Sutherland kale is an extremely rare variety and the story of how it was rescued from oblivion should give hope to all of us who worry about the tendency of global food and seed companies to reduce all our fruit and veg to just a few dominant strains.

You can get it from the excellent Real Seed Catalogue, a small company in Wales that specialises in finding the best possible seed for kitchen gardeners and only sells varieties they have trialled themselves.

The company came across Sutherland kale in 2003, when Vicky Schilling, a customer from Ullapool, sent them a few seeds with a note explaining that she had been given them by Elizabeth Woolcombe, a 93-year-old woman from Sutherland in the Scottish Highlands. Ms Woolcombe knew it as an old variety that used to be popular with crofters.

She, in her turn, had been given some seeds half a century earlier by one Angus Simmonds, when he was researching kale at Edinburgh University.

I first heard about Sutherland kale via the Incredible Edible Todmorden blog. One of the latest Todmorden initiatives is a heritage garden where volunteers will grow rare varieties of plants and ensure they are saved for future generations.

Sutherland kale was an obvious choice for wet and windswept Tod, since it has been shown to withstand 70mph sleet showers, not to mention attacks from aphids, cabbage white caterpillars and ravenous goats.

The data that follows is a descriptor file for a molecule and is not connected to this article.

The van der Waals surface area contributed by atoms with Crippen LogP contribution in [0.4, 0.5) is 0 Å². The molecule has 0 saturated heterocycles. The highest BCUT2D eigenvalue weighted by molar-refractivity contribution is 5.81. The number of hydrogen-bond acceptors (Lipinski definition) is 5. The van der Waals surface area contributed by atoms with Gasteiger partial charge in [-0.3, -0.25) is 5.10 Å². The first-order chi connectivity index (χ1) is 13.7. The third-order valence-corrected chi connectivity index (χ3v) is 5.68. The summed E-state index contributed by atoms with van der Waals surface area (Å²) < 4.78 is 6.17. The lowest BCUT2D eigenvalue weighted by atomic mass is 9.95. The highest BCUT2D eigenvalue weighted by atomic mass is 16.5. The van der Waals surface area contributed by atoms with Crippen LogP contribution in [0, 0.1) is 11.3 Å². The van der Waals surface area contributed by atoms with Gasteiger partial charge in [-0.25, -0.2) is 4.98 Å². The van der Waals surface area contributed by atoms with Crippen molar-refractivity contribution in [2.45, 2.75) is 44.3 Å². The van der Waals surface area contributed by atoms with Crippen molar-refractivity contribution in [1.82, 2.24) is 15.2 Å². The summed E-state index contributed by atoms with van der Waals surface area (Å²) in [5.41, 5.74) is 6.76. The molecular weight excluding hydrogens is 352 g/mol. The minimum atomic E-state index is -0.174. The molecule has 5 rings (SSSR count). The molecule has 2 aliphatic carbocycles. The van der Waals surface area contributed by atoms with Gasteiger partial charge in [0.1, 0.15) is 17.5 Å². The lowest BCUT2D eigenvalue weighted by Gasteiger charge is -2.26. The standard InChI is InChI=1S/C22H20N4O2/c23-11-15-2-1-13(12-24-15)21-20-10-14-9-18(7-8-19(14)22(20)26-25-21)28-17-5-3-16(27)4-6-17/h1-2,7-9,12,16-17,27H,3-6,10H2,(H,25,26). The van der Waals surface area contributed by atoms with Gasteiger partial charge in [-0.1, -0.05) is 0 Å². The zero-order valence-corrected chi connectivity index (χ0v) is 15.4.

Just two weeks later, in one of those wonderful cyber-coincidences that sometimes happen, I was reading another favourite blog, the Barefoot Crofter, and spotted a second reference to this very rare variety.

I left a comment expressing my surprise, and before I knew it Jacqueline, the Barefoot Crofter herself, had contacted me via Twitter and offered to send me some seed.

It makes me ridiculously happy to think that the kale plants in our allotment will be connected to the ones on Jacqueline’s croft and, more distantly, to a small group of enlightened people who understood the value of preserving a specific variety of plant at a time when the trend is all towards fewer types that are selected more for their ease of large-scale, commercial production than anything else.

The moral of this story is: small actions count.

The Real Seed people believe Vicky Schilling’s kale plants may have been the last ones in existence until they started growing her seed for sale.

If Vicky had not sent the seeds to the Real Seed Catalogue, Sutherland kale could well be extinct and people like Jacqueline, who farm in extreme weather conditions, would be that much the poorer.

Similarly, if Elizabeth Woolcombe had not faithfully saved seed from her kale, year after year after year, maybe it would have died out all the sooner.